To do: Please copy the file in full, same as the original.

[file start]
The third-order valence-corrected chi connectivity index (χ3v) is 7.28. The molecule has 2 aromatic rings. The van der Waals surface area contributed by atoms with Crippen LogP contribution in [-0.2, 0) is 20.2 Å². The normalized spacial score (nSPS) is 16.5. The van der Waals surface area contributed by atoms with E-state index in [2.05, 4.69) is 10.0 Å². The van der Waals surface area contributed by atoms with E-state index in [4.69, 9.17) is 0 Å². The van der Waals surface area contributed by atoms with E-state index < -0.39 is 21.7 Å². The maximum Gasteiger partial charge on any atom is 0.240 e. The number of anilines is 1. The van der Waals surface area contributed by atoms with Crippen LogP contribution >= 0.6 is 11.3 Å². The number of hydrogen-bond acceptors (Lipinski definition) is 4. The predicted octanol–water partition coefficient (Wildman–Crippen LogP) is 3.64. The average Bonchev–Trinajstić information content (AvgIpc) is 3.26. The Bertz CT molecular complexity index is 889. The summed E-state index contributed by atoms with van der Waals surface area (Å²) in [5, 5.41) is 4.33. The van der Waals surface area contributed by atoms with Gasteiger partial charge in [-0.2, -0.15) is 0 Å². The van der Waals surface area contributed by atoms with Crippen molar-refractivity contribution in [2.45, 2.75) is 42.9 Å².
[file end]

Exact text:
The third-order valence-corrected chi connectivity index (χ3v) is 7.28. The molecule has 2 aromatic rings. The van der Waals surface area contributed by atoms with Crippen LogP contribution in [-0.2, 0) is 20.2 Å². The normalized spacial score (nSPS) is 16.5. The van der Waals surface area contributed by atoms with E-state index in [2.05, 4.69) is 10.0 Å². The van der Waals surface area contributed by atoms with E-state index in [4.69, 9.17) is 0 Å². The van der Waals surface area contributed by atoms with E-state index < -0.39 is 21.7 Å². The maximum Gasteiger partial charge on any atom is 0.240 e. The number of anilines is 1. The van der Waals surface area contributed by atoms with Crippen LogP contribution >= 0.6 is 11.3 Å². The number of hydrogen-bond acceptors (Lipinski definition) is 4. The predicted octanol–water partition coefficient (Wildman–Crippen LogP) is 3.64. The average Bonchev–Trinajstić information content (AvgIpc) is 3.26. The Bertz CT molecular complexity index is 889. The summed E-state index contributed by atoms with van der Waals surface area (Å²) in [5, 5.41) is 4.33. The van der Waals surface area contributed by atoms with Gasteiger partial charge in [-0.2, -0.15) is 0 Å². The van der Waals surface area contributed by atoms with Crippen molar-refractivity contribution in [2.45, 2.75) is 42.9 Å².